hostile witness (redirected from unfavourable witness)
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A witness at a trial who is so adverse to the party that called him or her that he or she can be cross-examined as though called to testify by the opposing party.
The Federal Rules of Evidence provide that witnesses who are hostile, or adverse, can be interrogated through the use of leading questions.
West's Encyclopedia of American Law, edition 2. Copyright 2008 The Gale Group, Inc. All rights reserved.
hostile witness a witness expected to give testimony favourable to the examiner but who in fact begins to give testimony not only unhelpful to the case but directed against it. In general, a person called as a witness may not be cross-examined by the party calling him. However, where a witness in the examination in chief demonstrates hostility to the party who called him, that witness may, with the leave of the judge, be cross-examined by the party calling him. A witness is not to be regarded as hostile by reason only of the fact that he gives evidence unfavourable to the party calling him. This phrase has no technical meaning in Scotland, the advocate or solicitor being free to challenge a witness he himself has called, without the leave of the court.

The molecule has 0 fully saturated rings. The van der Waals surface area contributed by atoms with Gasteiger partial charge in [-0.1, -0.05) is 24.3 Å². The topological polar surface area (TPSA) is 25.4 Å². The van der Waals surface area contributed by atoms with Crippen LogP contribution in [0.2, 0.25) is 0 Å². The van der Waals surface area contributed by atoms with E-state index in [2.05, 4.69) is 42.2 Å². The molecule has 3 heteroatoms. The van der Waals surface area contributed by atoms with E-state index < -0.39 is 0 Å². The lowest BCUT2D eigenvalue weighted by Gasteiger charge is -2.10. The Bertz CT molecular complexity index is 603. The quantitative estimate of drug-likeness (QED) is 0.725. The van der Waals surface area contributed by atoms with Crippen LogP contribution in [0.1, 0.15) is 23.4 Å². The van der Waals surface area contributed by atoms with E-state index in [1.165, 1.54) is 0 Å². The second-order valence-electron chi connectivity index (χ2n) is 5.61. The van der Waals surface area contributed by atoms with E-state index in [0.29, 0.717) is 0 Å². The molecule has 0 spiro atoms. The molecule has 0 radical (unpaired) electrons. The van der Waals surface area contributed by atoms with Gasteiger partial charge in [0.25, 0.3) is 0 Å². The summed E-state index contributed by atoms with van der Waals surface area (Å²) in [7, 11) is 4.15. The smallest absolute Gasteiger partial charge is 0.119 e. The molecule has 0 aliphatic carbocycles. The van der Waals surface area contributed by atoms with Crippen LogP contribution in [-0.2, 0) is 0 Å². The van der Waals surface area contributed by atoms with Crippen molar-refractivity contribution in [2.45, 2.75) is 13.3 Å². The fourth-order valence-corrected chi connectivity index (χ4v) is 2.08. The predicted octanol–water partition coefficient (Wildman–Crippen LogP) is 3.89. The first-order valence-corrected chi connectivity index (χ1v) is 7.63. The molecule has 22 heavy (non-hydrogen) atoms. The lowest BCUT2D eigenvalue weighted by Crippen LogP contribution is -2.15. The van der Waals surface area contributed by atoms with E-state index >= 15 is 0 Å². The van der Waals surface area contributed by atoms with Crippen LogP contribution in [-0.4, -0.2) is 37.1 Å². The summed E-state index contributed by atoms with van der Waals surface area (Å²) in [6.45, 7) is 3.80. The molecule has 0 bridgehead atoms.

Collins Dictionary of Law © W.J. Stewart, 2006